I woke up at 6 to hear the storm still going. The couple of times I’d woken up during the night it had been going, so maybe it raged all night. I had grabbed oatmeal off C the night before so was able to eat my breakfast in the tent which was great. We use instant oatmeal and find that when mixed with cold water it tastes just fine. It saves us having to cook in the morning which speeds things up a lot.
After eating, I took a nap again waiting for the storm to pass. We had wanted to get out early so we would avoid riding through the Badlands during the peak of the sun, but it wasn’t to be. We were unable to leave until mid morning, but at least we were well rested.
The 20 miles to the beginning of the Badlands Loop was quite exciting. The Badlands would be the first large famous place of natural beauty that we would be at since Niagara. We would also get to use our America the Beautiful pass for the first time since North Carolina.
We pulled into the visitor centre on the east side of the Badlands and stopped. It was time for lunch and to rehydrate. The 35 miles between the centre and the town of Wall had a grand total of 0 places for us to get water. It was time to get my Ortlieb water bladder out to ensure we didn’t get dehydrated. While watching the beautiful cinematography in the film they showed I drank a litre and while walking round I drank another litre. I wasn’t thirsty, but this was going to be our longest stretch and it was pretty toasty out.
We set out with about 8-10 litres of water between us, plenty for the 3-4 hours of flats and climbs that lay ahead. The Badlands felt otherworldly. The spectacular reds and browns jutted everywhere and we tried our best to take pictures. I think that like the Grand Canyon, there are people who devote their lives to photographing the Badlands. We tried, but with our point and shoots it was difficult to capture either the scale or the magnificence.
I tried to take my first cycling time-lapse pictures which got made in to the video at the bottom of the page. I need to work out a way to attach my camera to my handlebars for future attempts I think. When it’s done right, time-lapse photography is probably my favourite. I don’t expect to be able to make anything that good, but it’d be an interesting way to document parts of my trip.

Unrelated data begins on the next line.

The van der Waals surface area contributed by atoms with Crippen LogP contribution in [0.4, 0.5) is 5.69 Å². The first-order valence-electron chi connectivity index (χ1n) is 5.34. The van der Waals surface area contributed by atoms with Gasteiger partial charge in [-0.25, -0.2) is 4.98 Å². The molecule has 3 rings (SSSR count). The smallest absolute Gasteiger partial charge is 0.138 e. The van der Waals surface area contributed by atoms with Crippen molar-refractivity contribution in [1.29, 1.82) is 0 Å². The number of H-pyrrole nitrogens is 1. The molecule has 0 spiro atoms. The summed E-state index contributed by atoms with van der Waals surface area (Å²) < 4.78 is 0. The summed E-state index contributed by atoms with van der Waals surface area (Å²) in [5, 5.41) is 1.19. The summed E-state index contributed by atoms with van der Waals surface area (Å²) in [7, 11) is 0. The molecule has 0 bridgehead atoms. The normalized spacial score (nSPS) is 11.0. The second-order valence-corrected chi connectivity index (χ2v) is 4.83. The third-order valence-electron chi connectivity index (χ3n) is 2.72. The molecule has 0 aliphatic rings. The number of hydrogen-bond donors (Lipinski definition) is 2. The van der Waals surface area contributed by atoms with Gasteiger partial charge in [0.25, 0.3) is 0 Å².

Suitable adjectives are hard to muster to really try to capture the awe-inspring beauty of the Badlands, I’ve never seem anything like them before. My old hero Frank Lllyod Wright also loved this place and his choice of words sum it up pretty well (I’ll let you google it, rather than quote him). Cycling slowly through the Badlands loop enabled us to experience the ever-changing beauty of the hills as the sunlight they are bathed in changes their colour continously throughout the day – magical, ephemeral, bewitching. What an experience and for me a real highlight on our trip so far.
Having climbed up so 3200ft, the ride out of the Badlands to Wall was really easy. We had a few hundred feet of descending ahead of us and it was a glorious end to a spectacular ride. The way the roads rose and fell made it look like we were riding off the edge of the world at times.
We found dinner and a campground to throw up our tents. The idea of trying to find someone’s house or a church to camp at didn’t even enter my mind. I happily paid the $18 and we went to set up our tents, eat and clean up. The campground had free wifi but there were a good few mosquitoes out around our tents so we went to hide. I sat in the laundry room charging my electronics while C sat in the rather spacious and somehow less humid ladies bathroom where she met a good number of people.
Playing with time-lapse photography
Downhill – Windy, may want to mute